Prison lawyer seeks release of prisoners through coronavirus

Lawyers for in California said the state failed to take urgent steps to respond to the -19 outbreak and asked a federal court order for an emergency release of the on Wednesday.

They said federal intervention was needed to prevent illness and death, "if the COVID-19 virus is allowed to flow naturally in California prisons that are still overcrowded, it will definitely happen."

The motion calls for the "targeted release" of low-risk prisoners with less than a year of service and the release or resettlement of prisoners aged 65 or older with chronic lung or other diseases. COVID-19 carries serious risks. Lawyers are also seeking steps to protect approximately 50,000 prisoners buried double-decker in open dormitories where social alienation is not possible.

The document did not require a specific number of releases, but was sufficient to make the prison obey governor Gavin Newsom's social alienation order issued across California.

Lawyers told the judicial team that oversees the situation in California's prisons that if no immediate action is taken, "COVID-19 will spread like wildfire in the state's crowded prisons, … which will overwhelm hospital capacity and unnecessarily infect thousands . "

Newsom ordered a halt to jail on Tuesday, but said he was "not interested in … releasing violent criminals from our system."

Lawyers in the state did not immediately respond.

The latest demographic study of the prison system was released in January but contains demographic data for 2018, showing more than 10,500 prisoners over 60. The court moved that 17,000 prisoners were designated as medically at-risk.

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"We are doing this to make them as immune to the virus as the rest of us," Bay Area lawyer Michael Bien said. His law firm represents mentally ill prisoners in a long-running prison civil rights lawsuit. .

One prisoner and nine prison staffers tested positive for COVID-19 in six prisons. The prisoner was reportedly stable in a California prison in Lancaster.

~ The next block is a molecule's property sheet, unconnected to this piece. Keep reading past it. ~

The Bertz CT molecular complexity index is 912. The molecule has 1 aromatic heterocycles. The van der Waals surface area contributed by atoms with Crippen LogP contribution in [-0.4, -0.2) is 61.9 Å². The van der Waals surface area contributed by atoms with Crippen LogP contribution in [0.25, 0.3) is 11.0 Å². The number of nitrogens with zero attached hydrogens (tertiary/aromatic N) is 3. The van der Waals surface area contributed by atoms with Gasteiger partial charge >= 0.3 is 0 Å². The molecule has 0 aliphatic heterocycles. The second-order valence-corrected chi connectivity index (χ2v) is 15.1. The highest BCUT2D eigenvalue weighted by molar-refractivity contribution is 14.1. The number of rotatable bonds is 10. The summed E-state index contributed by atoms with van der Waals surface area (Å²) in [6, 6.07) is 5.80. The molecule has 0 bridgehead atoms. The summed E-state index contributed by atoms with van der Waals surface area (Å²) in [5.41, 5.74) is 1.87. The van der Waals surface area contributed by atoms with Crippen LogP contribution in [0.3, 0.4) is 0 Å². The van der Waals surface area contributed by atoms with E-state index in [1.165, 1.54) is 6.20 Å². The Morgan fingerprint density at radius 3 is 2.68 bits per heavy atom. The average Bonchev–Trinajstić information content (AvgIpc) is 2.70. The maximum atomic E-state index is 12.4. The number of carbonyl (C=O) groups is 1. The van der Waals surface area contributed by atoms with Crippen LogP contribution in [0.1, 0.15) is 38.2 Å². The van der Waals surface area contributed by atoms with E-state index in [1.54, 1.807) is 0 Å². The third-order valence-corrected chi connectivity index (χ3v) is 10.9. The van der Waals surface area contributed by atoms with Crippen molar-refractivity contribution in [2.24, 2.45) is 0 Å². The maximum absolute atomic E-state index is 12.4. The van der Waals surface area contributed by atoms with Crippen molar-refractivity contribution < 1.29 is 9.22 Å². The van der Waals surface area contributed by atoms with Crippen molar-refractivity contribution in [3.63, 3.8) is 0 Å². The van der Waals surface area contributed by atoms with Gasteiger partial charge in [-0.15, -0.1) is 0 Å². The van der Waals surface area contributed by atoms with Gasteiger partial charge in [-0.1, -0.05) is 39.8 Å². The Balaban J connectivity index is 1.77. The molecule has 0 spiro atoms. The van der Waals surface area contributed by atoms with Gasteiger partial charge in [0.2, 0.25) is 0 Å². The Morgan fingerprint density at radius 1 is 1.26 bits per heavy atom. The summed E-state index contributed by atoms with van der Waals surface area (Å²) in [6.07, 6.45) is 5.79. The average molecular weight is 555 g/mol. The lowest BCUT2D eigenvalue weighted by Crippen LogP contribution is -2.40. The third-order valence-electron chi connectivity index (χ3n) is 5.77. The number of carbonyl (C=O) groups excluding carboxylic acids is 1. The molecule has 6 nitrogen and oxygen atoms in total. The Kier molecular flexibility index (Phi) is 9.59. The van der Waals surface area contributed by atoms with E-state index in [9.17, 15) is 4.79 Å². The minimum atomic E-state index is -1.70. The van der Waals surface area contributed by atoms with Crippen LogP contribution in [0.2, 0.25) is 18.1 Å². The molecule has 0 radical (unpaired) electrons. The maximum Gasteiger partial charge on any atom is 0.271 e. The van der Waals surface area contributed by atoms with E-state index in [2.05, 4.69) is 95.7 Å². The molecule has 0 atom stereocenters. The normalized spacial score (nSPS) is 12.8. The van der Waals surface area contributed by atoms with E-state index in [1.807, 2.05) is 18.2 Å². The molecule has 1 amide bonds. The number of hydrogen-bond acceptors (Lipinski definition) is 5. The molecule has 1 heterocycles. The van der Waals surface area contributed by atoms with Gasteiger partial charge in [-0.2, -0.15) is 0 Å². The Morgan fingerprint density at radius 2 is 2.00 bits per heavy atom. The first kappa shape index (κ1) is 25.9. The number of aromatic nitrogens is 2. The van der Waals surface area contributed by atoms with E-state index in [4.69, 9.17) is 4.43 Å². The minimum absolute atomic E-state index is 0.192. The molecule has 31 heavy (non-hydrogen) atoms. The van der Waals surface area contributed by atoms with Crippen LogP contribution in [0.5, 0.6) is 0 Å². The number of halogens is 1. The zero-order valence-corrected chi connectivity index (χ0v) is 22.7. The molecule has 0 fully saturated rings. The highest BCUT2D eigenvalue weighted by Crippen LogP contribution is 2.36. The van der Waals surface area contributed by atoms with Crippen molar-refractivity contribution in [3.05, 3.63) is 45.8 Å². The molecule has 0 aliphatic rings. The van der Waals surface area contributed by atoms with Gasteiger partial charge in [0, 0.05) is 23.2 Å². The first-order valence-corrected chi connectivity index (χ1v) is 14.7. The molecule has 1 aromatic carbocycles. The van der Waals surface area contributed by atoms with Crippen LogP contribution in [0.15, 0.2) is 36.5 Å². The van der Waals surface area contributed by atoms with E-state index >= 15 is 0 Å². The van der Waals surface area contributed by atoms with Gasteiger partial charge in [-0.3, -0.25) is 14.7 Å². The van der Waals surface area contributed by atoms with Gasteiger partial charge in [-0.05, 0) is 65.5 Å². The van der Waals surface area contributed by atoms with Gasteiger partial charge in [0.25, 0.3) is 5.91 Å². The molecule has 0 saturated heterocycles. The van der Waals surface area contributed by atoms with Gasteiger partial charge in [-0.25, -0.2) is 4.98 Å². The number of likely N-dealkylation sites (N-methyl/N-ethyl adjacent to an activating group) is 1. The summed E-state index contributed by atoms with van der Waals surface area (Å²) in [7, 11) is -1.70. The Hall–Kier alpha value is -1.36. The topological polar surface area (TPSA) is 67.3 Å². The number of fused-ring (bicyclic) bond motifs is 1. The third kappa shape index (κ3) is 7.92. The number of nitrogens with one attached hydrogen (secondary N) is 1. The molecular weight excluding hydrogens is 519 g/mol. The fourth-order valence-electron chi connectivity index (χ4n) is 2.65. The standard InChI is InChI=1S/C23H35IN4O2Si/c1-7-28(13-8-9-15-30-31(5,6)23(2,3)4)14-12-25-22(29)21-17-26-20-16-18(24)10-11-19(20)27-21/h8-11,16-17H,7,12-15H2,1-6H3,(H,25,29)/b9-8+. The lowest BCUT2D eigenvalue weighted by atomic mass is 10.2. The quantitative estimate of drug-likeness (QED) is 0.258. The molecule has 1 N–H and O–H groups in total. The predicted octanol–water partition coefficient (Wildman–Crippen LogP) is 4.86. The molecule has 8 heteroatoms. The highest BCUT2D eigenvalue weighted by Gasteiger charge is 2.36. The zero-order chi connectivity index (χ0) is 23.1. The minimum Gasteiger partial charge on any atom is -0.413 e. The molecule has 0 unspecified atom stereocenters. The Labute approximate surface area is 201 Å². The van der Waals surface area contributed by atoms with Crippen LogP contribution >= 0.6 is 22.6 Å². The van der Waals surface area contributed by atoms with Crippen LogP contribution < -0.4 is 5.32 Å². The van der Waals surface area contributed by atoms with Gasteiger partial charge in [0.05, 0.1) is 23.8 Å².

Department of Correction and Rehabilitation Published data It has been shown that 159 prisoners have tested the virus so far, and the results of 94 of them have not yet been determined. The largest cluster is 32 tests located in the State of California Correctional Center leased by the state in Kern County.

Two weeks ago, the prison system reduced outside visitors and reduced the transfer of prisoners from one prison to another.

The department has said it will strengthen defenses through gateway inspections, additional cleaning work and the distribution of additional soap to prisoners seeking the service.

The department said in a report: "We have a long-term outbreak management to respond to outbreaks of infectious diseases such as influenza, measles, mumps, norovirus and chickenpox, Preparation process. "Tuesday's statement.

Internal records obtained by The Times show that a large number of quarantine areas were isolated every day, and then restrictions were lifted. A directive told prison medical staff that there was a "serious shortage" of , respirators and other equipment. They were told to consider "extended use" of gear when moving between .

Employees and the prisoner's family told The Times that the disinfectant in the prison kitchen and dormitory had run out.

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Until then, California has been staring at federal court orders to release prisoners, As recently as 2014 When the judge considered that the state was not doing enough to reduce congestion, it seriously threatened the lives and welfare of prisoners. The state's prisons are currently operating at 134% of capacity. There are approximately 121,400 prisoners in 35 state-run prisons, fire camps and prisons in the state.

Approximately 65,000 workers enter and leave the prison each day, just to see if they feel unwell, whether they have recently traveled or had an oral check with someone infected with COVID-19.

An early order recommended that guardians temperature screenings to monitor feverish crowds, as was done at foreign airports during the early days of the COVID-19 pandemic. But some staffers told The Times that this would not happen, and sick workers lied and went to jail.

U.S. District Judge Kimberly Mueller formed a task force last week to report on prison efforts to respond to COVID-19. Bean says the group meets almost daily, but while discussions about mental health care during the are ongoing, plans to reduce the risk of virus transmission in prisons have been slow and limited.

Over the past decade, California has transferred lower-level offenders to county jails and has committed many misdemeanors of drugs and theft, in part to reduce congestion. As a result, the national prison system now has a large number of serious offenders, as well as older prisoners serving long or life sentences.

According to Bein, under current policy, the State's response was "the best thing they can do." "At the same time, we have increased fear, anxiety, and we have limited mental health treatments. The country needs to do a lot more."

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